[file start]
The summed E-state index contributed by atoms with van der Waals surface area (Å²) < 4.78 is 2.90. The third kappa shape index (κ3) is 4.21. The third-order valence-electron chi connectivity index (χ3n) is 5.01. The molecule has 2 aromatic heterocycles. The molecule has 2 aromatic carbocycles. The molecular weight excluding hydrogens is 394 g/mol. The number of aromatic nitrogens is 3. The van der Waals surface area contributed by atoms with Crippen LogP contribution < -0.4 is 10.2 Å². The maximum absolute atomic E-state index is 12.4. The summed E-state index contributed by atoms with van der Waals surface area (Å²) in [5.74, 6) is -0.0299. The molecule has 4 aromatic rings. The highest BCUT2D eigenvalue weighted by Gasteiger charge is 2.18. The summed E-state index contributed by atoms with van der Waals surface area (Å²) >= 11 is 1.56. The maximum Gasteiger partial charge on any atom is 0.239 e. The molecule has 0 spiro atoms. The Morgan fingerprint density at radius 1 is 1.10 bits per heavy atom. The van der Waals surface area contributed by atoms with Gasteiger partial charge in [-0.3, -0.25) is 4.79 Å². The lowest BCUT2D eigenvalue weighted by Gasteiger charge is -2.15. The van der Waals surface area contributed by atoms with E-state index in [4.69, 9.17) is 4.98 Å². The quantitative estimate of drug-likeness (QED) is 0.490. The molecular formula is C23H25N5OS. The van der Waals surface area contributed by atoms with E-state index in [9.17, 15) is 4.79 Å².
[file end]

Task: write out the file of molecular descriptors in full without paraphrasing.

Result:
The summed E-state index contributed by atoms with van der Waals surface area (Å²) < 4.78 is 2.90. The third kappa shape index (κ3) is 4.21. The third-order valence-electron chi connectivity index (χ3n) is 5.01. The molecule has 2 aromatic heterocycles. The molecule has 2 aromatic carbocycles. The molecular weight excluding hydrogens is 394 g/mol. The number of aromatic nitrogens is 3. The van der Waals surface area contributed by atoms with Crippen LogP contribution < -0.4 is 10.2 Å². The maximum absolute atomic E-state index is 12.4. The summed E-state index contributed by atoms with van der Waals surface area (Å²) in [5.74, 6) is -0.0299. The molecule has 4 aromatic rings. The highest BCUT2D eigenvalue weighted by Gasteiger charge is 2.18. The summed E-state index contributed by atoms with van der Waals surface area (Å²) >= 11 is 1.56. The maximum Gasteiger partial charge on any atom is 0.239 e. The molecule has 0 spiro atoms. The Morgan fingerprint density at radius 1 is 1.10 bits per heavy atom. The van der Waals surface area contributed by atoms with Gasteiger partial charge in [-0.3, -0.25) is 4.79 Å². The lowest BCUT2D eigenvalue weighted by Gasteiger charge is -2.15. The van der Waals surface area contributed by atoms with E-state index in [4.69, 9.17) is 4.98 Å². The quantitative estimate of drug-likeness (QED) is 0.490. The molecular formula is C23H25N5OS. The van der Waals surface area contributed by atoms with E-state index in [9.17, 15) is 4.79 Å².